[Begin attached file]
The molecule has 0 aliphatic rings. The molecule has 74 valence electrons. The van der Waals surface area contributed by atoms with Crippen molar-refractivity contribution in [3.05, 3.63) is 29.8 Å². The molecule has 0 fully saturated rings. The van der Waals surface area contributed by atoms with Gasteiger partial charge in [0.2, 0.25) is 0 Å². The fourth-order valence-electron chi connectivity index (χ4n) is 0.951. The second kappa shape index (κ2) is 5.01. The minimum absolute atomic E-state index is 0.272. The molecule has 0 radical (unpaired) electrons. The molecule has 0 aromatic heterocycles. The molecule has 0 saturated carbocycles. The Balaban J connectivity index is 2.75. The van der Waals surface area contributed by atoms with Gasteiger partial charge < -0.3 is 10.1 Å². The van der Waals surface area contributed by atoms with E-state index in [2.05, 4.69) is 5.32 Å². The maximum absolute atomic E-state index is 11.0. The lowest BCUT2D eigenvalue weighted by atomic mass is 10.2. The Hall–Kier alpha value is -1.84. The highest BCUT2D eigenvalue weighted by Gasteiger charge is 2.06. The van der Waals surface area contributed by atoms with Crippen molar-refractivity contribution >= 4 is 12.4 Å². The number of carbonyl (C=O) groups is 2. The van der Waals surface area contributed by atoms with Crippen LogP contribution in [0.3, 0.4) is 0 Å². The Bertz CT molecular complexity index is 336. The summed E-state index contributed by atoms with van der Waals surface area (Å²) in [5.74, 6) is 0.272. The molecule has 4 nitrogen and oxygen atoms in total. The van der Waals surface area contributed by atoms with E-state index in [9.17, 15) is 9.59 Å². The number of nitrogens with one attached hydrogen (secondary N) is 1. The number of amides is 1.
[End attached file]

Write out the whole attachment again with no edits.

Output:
The molecule has 0 aliphatic rings. The molecule has 74 valence electrons. The van der Waals surface area contributed by atoms with Crippen molar-refractivity contribution in [3.05, 3.63) is 29.8 Å². The molecule has 0 fully saturated rings. The van der Waals surface area contributed by atoms with Gasteiger partial charge in [0.2, 0.25) is 0 Å². The fourth-order valence-electron chi connectivity index (χ4n) is 0.951. The second kappa shape index (κ2) is 5.01. The minimum absolute atomic E-state index is 0.272. The molecule has 0 radical (unpaired) electrons. The molecule has 0 aromatic heterocycles. The molecule has 0 saturated carbocycles. The Balaban J connectivity index is 2.75. The van der Waals surface area contributed by atoms with Gasteiger partial charge < -0.3 is 10.1 Å². The van der Waals surface area contributed by atoms with E-state index in [2.05, 4.69) is 5.32 Å². The maximum absolute atomic E-state index is 11.0. The lowest BCUT2D eigenvalue weighted by atomic mass is 10.2. The Hall–Kier alpha value is -1.84. The highest BCUT2D eigenvalue weighted by Gasteiger charge is 2.06. The van der Waals surface area contributed by atoms with Crippen molar-refractivity contribution >= 4 is 12.4 Å². The number of carbonyl (C=O) groups is 2. The van der Waals surface area contributed by atoms with Crippen LogP contribution in [0.3, 0.4) is 0 Å². The Bertz CT molecular complexity index is 336. The summed E-state index contributed by atoms with van der Waals surface area (Å²) in [5.74, 6) is 0.272. The molecule has 4 nitrogen and oxygen atoms in total. The van der Waals surface area contributed by atoms with E-state index in [9.17, 15) is 9.59 Å². The number of nitrogens with one attached hydrogen (secondary N) is 1. The number of amides is 1.